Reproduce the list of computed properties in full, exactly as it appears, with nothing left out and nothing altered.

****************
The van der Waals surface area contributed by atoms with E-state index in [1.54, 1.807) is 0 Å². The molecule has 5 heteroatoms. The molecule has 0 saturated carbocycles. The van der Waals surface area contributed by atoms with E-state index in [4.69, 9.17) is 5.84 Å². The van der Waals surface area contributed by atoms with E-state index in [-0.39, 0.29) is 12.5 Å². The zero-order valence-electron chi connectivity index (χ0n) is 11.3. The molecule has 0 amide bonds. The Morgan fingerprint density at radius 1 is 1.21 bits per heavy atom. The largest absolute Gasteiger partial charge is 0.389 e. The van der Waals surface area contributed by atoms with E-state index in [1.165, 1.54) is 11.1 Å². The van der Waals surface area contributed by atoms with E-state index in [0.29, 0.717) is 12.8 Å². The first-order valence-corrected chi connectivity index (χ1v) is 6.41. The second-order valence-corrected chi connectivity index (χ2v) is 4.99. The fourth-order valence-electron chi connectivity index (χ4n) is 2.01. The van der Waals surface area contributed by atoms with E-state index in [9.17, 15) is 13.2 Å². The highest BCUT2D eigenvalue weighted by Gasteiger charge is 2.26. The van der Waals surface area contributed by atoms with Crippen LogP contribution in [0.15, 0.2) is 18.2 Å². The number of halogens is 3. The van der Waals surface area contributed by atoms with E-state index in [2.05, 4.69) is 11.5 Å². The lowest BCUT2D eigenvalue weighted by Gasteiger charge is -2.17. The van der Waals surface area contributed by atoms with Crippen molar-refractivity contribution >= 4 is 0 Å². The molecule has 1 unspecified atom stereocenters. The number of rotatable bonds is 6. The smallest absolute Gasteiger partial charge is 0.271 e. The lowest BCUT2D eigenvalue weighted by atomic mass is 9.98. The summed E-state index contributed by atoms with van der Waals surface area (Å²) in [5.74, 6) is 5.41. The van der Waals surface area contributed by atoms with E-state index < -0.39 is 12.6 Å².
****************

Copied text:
The van der Waals surface area contributed by atoms with E-state index in [1.54, 1.807) is 0 Å². The molecule has 5 heteroatoms. The molecule has 0 saturated carbocycles. The van der Waals surface area contributed by atoms with E-state index in [4.69, 9.17) is 5.84 Å². The van der Waals surface area contributed by atoms with E-state index in [-0.39, 0.29) is 12.5 Å². The zero-order valence-electron chi connectivity index (χ0n) is 11.3. The molecule has 0 amide bonds. The Morgan fingerprint density at radius 1 is 1.21 bits per heavy atom. The largest absolute Gasteiger partial charge is 0.389 e. The van der Waals surface area contributed by atoms with E-state index in [1.165, 1.54) is 11.1 Å². The van der Waals surface area contributed by atoms with E-state index in [0.29, 0.717) is 12.8 Å². The first-order valence-corrected chi connectivity index (χ1v) is 6.41. The second-order valence-corrected chi connectivity index (χ2v) is 4.99. The fourth-order valence-electron chi connectivity index (χ4n) is 2.01. The van der Waals surface area contributed by atoms with E-state index in [9.17, 15) is 13.2 Å². The highest BCUT2D eigenvalue weighted by Gasteiger charge is 2.26. The van der Waals surface area contributed by atoms with Crippen LogP contribution in [0.15, 0.2) is 18.2 Å². The number of halogens is 3. The van der Waals surface area contributed by atoms with E-state index in [2.05, 4.69) is 11.5 Å². The lowest BCUT2D eigenvalue weighted by Gasteiger charge is -2.17. The van der Waals surface area contributed by atoms with Crippen molar-refractivity contribution >= 4 is 0 Å². The molecule has 1 unspecified atom stereocenters. The number of rotatable bonds is 6. The smallest absolute Gasteiger partial charge is 0.271 e. The lowest BCUT2D eigenvalue weighted by atomic mass is 9.98. The summed E-state index contributed by atoms with van der Waals surface area (Å²) in [5.74, 6) is 5.41. The van der Waals surface area contributed by atoms with E-state index < -0.39 is 12.6 Å².